We all know how well the Baltimore Ravens can run the football, but our question now is how well can they pass it with all its new assets?
When one thinks of the Baltimore Ravens offense their mind instantaneously fixates on the run game. It’s hard not to, considering not only the team’s recent success in that department but also its fortunes throughout the franchise’s history. Studs like Jamal Lewis and Ray Rice had extremely productive years running the ball for Baltimore and now the team has guys like Gus Edwards and J.K. Dobbins manning the backfield. Heck, the team even has a dual-threat quarterback with Lamar Jackson, who is already on his way to being one of the greatest mobile quarterbacks ever. We’ve also seen plenty of vets run through (pun intended) and have career years like Justin Forsett and Mark Ingram. Better yet, some guys are made relevant because of the Ravens like Terrance West and Alex Collins. Honestly, if you love running the football and/or you’re a running back, the Baltimore Ravens are definitely the team for you.
With all that success in the run game there comes some questions about the team’s ability to pass the football effectively. The stats may not be there, but Baltimore does pass the football at an efficient rate. Sure, it’s never going to steal your gaze in the box score, but you’d rather have the unit be more competent than eye-popping.
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In recent years there has been more of the former than the latter. The Ravens saw the aforementioned Jackson pace the league in passing touchdowns (36) back in 2019 and the team as a whole had a solid 27 in 2020. The team has achieved these numbers in large part because of their quarterback, Jackson, and his big-play ability. Guys like Mark Andrews and Marquise Brown are studs in their own rights, but neither has proven to be the guy to change Baltimore’s passing prowess.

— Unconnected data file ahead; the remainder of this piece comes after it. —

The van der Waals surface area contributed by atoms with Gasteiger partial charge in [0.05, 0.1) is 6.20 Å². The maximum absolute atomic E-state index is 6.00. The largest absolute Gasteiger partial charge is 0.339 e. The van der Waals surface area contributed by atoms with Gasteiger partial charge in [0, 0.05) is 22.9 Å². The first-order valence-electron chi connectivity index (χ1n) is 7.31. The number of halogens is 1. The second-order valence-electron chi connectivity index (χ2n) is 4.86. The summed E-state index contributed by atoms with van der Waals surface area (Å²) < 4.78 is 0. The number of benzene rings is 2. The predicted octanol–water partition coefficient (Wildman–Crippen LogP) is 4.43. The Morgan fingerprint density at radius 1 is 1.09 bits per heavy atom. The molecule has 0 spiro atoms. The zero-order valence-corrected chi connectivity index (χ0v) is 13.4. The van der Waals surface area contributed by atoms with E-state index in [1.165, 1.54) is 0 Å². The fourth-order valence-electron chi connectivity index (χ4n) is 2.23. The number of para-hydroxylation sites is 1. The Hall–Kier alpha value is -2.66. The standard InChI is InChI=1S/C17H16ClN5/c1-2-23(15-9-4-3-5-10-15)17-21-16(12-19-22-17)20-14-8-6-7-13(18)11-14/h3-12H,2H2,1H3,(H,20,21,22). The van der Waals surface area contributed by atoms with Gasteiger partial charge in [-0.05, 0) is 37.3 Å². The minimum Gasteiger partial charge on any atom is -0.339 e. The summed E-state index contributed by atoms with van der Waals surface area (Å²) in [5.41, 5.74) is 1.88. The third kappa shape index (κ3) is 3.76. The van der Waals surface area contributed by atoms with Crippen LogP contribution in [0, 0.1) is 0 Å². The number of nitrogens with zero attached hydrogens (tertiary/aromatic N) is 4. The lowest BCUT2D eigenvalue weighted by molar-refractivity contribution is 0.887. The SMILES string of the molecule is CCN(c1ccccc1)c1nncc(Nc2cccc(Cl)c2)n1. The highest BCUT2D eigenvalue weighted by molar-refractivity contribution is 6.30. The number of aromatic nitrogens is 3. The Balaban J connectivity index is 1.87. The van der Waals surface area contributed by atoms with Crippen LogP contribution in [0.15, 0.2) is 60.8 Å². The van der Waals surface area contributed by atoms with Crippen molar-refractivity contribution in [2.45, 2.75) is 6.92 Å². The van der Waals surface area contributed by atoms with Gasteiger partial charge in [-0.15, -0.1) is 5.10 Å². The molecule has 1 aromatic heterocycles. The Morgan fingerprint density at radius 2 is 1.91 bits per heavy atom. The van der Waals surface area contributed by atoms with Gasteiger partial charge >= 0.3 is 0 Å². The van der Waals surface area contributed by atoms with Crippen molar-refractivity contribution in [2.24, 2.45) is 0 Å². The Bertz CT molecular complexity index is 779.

Perhaps that narrative changes in 2021, however.
General manager Eric DeCosta has been ultra-aggressive in trying to make the passing attack more viable since he took over the reins to the Ravens back in 2019. In each of his three drafts, DeCosta has drafted two receivers including two in the first round, those being Marquise “Hollywood” Brown and now Rashod Bateman. Additionally, EDC has spent two more third-round picks, a fourth-rounder, and a sixth-rounder at the position. DeCosta has also decided to kick the tires on Sammy Watkins this offseason.
With these guys making up the wide receiving core and Andrews and the overlooked Nick Boyle making up the tight end room could we finally see a jump in production from the passing game?
It’s important to note here that a “jump in production” mainly refers to the box score numbers we mentioned that aren’t really a big deal to this team. Obviously, Baltimore has proven it can throw touchdowns through the air even without lighting up the passing yards stat. What we’re wondering is whether or not those passing yard stats will improve.
It seems to be within reason that this passing game will improve significantly after a mediocre 2020 output. We should see the unit get back to averaging 200 YPG again and maybe even more than that in 2021. Opposing defenses will be so stressed about stopping this rushing attack that they won’t respect the passing attack nearly as much. Lamar “Action” Jackson has proven that that can be a fatal mistake and with all his weapons could spell doom for opposing secondaries.
This, on paper at least, should be the most potent air attack Baltimore has fielded in quite some time. It makes a lot of sense to believe that it could be a serious problem for opposing defenses. We saw how deadly a balanced offense can be for the Ravens back in 2019 and this 2021 squad could even better.
Basically, we could be looking at a potential jump in the numbers category for the Baltimore Ravens passing attack. It would certainly be a crazy sight to see considering the team’s run-first mentality, but perhaps the investments in the passing game could balance out this offense a bit more like 2019’s edition. This is the best-case scenario, but we could also see the numbers take a significant leap in relevancy in 2021. Will this be the year that the passing game puts up some video game-like numbers? If it were to happen, this would be the year.